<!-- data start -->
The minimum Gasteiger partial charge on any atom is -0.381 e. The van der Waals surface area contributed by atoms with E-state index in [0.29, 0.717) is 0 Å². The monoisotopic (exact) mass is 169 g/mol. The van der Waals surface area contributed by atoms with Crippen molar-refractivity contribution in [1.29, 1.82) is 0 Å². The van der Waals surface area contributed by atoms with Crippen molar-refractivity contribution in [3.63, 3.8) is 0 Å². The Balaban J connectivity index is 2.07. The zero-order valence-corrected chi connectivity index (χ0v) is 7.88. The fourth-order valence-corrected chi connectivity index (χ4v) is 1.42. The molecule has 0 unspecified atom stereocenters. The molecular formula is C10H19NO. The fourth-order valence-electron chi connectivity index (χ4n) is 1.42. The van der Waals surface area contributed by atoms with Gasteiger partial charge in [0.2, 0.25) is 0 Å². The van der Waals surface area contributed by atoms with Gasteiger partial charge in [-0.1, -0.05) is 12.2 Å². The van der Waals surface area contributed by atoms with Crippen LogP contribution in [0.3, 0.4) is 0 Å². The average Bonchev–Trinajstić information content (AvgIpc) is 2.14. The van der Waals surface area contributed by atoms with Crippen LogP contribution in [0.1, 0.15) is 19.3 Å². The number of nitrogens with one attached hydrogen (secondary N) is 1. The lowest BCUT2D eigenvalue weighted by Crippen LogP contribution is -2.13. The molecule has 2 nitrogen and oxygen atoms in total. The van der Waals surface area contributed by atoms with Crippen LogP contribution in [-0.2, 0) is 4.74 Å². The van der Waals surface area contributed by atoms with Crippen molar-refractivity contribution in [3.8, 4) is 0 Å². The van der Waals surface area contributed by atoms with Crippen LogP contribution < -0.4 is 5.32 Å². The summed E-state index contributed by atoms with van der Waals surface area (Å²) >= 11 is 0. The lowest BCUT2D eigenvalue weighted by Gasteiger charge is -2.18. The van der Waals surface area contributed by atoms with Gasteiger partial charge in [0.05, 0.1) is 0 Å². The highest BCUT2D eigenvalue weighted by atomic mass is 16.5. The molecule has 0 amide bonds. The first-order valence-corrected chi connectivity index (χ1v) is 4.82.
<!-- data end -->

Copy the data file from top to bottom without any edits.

The minimum Gasteiger partial charge on any atom is -0.381 e. The van der Waals surface area contributed by atoms with E-state index in [0.29, 0.717) is 0 Å². The monoisotopic (exact) mass is 169 g/mol. The van der Waals surface area contributed by atoms with Crippen molar-refractivity contribution in [1.29, 1.82) is 0 Å². The van der Waals surface area contributed by atoms with Crippen molar-refractivity contribution in [3.63, 3.8) is 0 Å². The Balaban J connectivity index is 2.07. The zero-order valence-corrected chi connectivity index (χ0v) is 7.88. The fourth-order valence-corrected chi connectivity index (χ4v) is 1.42. The molecule has 0 unspecified atom stereocenters. The molecular formula is C10H19NO. The fourth-order valence-electron chi connectivity index (χ4n) is 1.42. The van der Waals surface area contributed by atoms with Gasteiger partial charge in [0.2, 0.25) is 0 Å². The van der Waals surface area contributed by atoms with Gasteiger partial charge in [-0.1, -0.05) is 12.2 Å². The van der Waals surface area contributed by atoms with Crippen LogP contribution in [0.3, 0.4) is 0 Å². The average Bonchev–Trinajstić information content (AvgIpc) is 2.14. The van der Waals surface area contributed by atoms with Crippen LogP contribution in [0.1, 0.15) is 19.3 Å². The number of nitrogens with one attached hydrogen (secondary N) is 1. The lowest BCUT2D eigenvalue weighted by Crippen LogP contribution is -2.13. The molecule has 2 nitrogen and oxygen atoms in total. The van der Waals surface area contributed by atoms with Crippen LogP contribution in [-0.2, 0) is 4.74 Å². The van der Waals surface area contributed by atoms with Crippen molar-refractivity contribution in [3.8, 4) is 0 Å². The van der Waals surface area contributed by atoms with Crippen LogP contribution < -0.4 is 5.32 Å². The summed E-state index contributed by atoms with van der Waals surface area (Å²) >= 11 is 0. The lowest BCUT2D eigenvalue weighted by Gasteiger charge is -2.18. The van der Waals surface area contributed by atoms with Gasteiger partial charge in [0.05, 0.1) is 0 Å². The highest BCUT2D eigenvalue weighted by atomic mass is 16.5. The molecule has 0 amide bonds. The first-order valence-corrected chi connectivity index (χ1v) is 4.82.